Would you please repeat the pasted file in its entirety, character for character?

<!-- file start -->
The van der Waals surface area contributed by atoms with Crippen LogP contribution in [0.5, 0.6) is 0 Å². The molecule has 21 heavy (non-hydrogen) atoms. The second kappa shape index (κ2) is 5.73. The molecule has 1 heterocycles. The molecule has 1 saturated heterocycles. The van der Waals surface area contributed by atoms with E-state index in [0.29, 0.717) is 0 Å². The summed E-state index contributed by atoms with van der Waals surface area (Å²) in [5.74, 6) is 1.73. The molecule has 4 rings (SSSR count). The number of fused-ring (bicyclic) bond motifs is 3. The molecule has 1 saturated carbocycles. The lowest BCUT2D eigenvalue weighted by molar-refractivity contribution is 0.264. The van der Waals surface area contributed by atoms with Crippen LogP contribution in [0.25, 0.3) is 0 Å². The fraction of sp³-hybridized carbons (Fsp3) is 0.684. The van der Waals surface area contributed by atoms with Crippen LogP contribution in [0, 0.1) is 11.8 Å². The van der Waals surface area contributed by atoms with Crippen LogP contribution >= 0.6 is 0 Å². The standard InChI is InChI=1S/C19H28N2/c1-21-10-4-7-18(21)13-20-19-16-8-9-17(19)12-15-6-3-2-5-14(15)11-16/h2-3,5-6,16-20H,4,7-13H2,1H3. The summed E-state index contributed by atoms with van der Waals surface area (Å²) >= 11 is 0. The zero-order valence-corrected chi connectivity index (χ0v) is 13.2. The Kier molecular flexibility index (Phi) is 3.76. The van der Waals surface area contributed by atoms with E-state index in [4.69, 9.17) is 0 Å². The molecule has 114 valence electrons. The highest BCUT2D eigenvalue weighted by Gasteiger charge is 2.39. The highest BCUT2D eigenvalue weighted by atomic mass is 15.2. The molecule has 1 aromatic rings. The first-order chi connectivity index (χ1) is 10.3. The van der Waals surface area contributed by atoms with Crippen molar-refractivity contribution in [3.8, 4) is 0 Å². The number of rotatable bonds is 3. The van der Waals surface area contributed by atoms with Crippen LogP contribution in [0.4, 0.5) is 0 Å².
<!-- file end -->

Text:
The van der Waals surface area contributed by atoms with Crippen LogP contribution in [0.5, 0.6) is 0 Å². The molecule has 21 heavy (non-hydrogen) atoms. The second kappa shape index (κ2) is 5.73. The molecule has 1 heterocycles. The molecule has 1 saturated heterocycles. The van der Waals surface area contributed by atoms with E-state index in [0.29, 0.717) is 0 Å². The summed E-state index contributed by atoms with van der Waals surface area (Å²) in [5.74, 6) is 1.73. The molecule has 4 rings (SSSR count). The number of fused-ring (bicyclic) bond motifs is 3. The molecule has 1 saturated carbocycles. The lowest BCUT2D eigenvalue weighted by molar-refractivity contribution is 0.264. The van der Waals surface area contributed by atoms with Crippen LogP contribution in [0.25, 0.3) is 0 Å². The fraction of sp³-hybridized carbons (Fsp3) is 0.684. The van der Waals surface area contributed by atoms with Crippen LogP contribution in [0, 0.1) is 11.8 Å². The van der Waals surface area contributed by atoms with Crippen LogP contribution >= 0.6 is 0 Å². The standard InChI is InChI=1S/C19H28N2/c1-21-10-4-7-18(21)13-20-19-16-8-9-17(19)12-15-6-3-2-5-14(15)11-16/h2-3,5-6,16-20H,4,7-13H2,1H3. The summed E-state index contributed by atoms with van der Waals surface area (Å²) >= 11 is 0. The zero-order valence-corrected chi connectivity index (χ0v) is 13.2. The Kier molecular flexibility index (Phi) is 3.76. The van der Waals surface area contributed by atoms with E-state index in [4.69, 9.17) is 0 Å². The molecule has 114 valence electrons. The highest BCUT2D eigenvalue weighted by Gasteiger charge is 2.39. The highest BCUT2D eigenvalue weighted by atomic mass is 15.2. The molecule has 1 aromatic rings. The first-order chi connectivity index (χ1) is 10.3. The van der Waals surface area contributed by atoms with Crippen molar-refractivity contribution in [3.8, 4) is 0 Å². The number of rotatable bonds is 3. The van der Waals surface area contributed by atoms with Crippen LogP contribution in [0.4, 0.5) is 0 Å².